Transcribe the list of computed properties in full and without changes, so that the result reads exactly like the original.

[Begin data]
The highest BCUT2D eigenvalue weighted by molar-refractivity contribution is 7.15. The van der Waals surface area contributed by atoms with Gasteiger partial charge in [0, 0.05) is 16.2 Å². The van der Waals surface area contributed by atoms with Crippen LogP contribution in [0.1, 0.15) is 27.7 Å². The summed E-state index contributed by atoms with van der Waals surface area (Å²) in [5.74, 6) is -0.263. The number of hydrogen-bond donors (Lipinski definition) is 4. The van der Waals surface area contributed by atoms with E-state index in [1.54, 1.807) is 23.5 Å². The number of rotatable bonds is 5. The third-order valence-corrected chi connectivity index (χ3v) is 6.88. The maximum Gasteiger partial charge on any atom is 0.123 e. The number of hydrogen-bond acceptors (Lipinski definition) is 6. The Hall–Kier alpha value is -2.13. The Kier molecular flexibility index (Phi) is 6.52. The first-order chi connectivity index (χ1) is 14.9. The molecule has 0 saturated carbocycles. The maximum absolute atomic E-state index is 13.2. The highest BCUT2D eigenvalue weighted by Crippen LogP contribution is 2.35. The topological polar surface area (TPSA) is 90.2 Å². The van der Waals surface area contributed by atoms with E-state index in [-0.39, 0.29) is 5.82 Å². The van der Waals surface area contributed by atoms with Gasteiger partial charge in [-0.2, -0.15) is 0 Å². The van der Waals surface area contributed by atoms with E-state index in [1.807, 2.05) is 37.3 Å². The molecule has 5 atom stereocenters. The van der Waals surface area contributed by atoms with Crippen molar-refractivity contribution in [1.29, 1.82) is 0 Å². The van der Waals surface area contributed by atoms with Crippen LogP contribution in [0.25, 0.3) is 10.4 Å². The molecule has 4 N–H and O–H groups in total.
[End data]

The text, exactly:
The highest BCUT2D eigenvalue weighted by molar-refractivity contribution is 7.15. The van der Waals surface area contributed by atoms with Gasteiger partial charge in [0, 0.05) is 16.2 Å². The van der Waals surface area contributed by atoms with Crippen LogP contribution in [0.1, 0.15) is 27.7 Å². The summed E-state index contributed by atoms with van der Waals surface area (Å²) in [5.74, 6) is -0.263. The number of hydrogen-bond donors (Lipinski definition) is 4. The van der Waals surface area contributed by atoms with E-state index in [1.54, 1.807) is 23.5 Å². The number of rotatable bonds is 5. The third-order valence-corrected chi connectivity index (χ3v) is 6.88. The maximum Gasteiger partial charge on any atom is 0.123 e. The number of hydrogen-bond acceptors (Lipinski definition) is 6. The Hall–Kier alpha value is -2.13. The Kier molecular flexibility index (Phi) is 6.52. The first-order chi connectivity index (χ1) is 14.9. The molecule has 0 saturated carbocycles. The maximum absolute atomic E-state index is 13.2. The highest BCUT2D eigenvalue weighted by Crippen LogP contribution is 2.35. The topological polar surface area (TPSA) is 90.2 Å². The van der Waals surface area contributed by atoms with E-state index in [-0.39, 0.29) is 5.82 Å². The van der Waals surface area contributed by atoms with Gasteiger partial charge in [-0.2, -0.15) is 0 Å². The van der Waals surface area contributed by atoms with E-state index in [1.807, 2.05) is 37.3 Å². The molecule has 5 atom stereocenters. The van der Waals surface area contributed by atoms with Crippen molar-refractivity contribution in [1.29, 1.82) is 0 Å². The van der Waals surface area contributed by atoms with Crippen LogP contribution in [0.25, 0.3) is 10.4 Å². The molecule has 4 N–H and O–H groups in total.